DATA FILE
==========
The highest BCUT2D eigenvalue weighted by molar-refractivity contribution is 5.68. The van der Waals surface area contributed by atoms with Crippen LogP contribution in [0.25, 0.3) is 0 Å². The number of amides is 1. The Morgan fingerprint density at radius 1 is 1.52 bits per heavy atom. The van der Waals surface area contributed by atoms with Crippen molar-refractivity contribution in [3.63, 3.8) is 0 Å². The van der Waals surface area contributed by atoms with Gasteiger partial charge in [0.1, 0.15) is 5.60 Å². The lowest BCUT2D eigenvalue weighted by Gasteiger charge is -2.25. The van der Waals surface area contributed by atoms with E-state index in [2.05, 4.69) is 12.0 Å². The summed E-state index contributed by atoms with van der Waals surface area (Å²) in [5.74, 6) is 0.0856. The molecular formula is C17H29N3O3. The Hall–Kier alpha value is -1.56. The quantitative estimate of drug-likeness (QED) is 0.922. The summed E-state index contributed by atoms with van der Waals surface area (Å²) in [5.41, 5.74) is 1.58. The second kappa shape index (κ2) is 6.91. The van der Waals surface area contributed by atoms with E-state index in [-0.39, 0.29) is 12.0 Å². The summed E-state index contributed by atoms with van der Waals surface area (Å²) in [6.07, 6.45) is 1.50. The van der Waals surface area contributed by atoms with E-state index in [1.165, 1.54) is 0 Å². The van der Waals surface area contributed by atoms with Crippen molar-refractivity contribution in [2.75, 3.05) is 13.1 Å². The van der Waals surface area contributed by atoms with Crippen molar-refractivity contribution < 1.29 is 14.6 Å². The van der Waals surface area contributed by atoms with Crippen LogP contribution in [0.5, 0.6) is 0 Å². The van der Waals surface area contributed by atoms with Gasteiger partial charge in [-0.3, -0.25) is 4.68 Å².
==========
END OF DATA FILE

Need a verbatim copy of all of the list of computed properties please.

The highest BCUT2D eigenvalue weighted by molar-refractivity contribution is 5.68. The van der Waals surface area contributed by atoms with Crippen LogP contribution in [0.25, 0.3) is 0 Å². The number of amides is 1. The Morgan fingerprint density at radius 1 is 1.52 bits per heavy atom. The van der Waals surface area contributed by atoms with Crippen molar-refractivity contribution in [3.63, 3.8) is 0 Å². The van der Waals surface area contributed by atoms with Gasteiger partial charge in [0.1, 0.15) is 5.60 Å². The lowest BCUT2D eigenvalue weighted by Gasteiger charge is -2.25. The van der Waals surface area contributed by atoms with E-state index in [2.05, 4.69) is 12.0 Å². The summed E-state index contributed by atoms with van der Waals surface area (Å²) in [5.74, 6) is 0.0856. The molecular formula is C17H29N3O3. The Hall–Kier alpha value is -1.56. The quantitative estimate of drug-likeness (QED) is 0.922. The summed E-state index contributed by atoms with van der Waals surface area (Å²) in [5.41, 5.74) is 1.58. The second kappa shape index (κ2) is 6.91. The van der Waals surface area contributed by atoms with E-state index in [-0.39, 0.29) is 12.0 Å². The summed E-state index contributed by atoms with van der Waals surface area (Å²) in [6.07, 6.45) is 1.50. The van der Waals surface area contributed by atoms with E-state index in [1.165, 1.54) is 0 Å². The van der Waals surface area contributed by atoms with Crippen molar-refractivity contribution in [2.75, 3.05) is 13.1 Å². The van der Waals surface area contributed by atoms with Crippen molar-refractivity contribution < 1.29 is 14.6 Å². The van der Waals surface area contributed by atoms with Crippen LogP contribution in [0.5, 0.6) is 0 Å². The van der Waals surface area contributed by atoms with Gasteiger partial charge in [-0.3, -0.25) is 4.68 Å².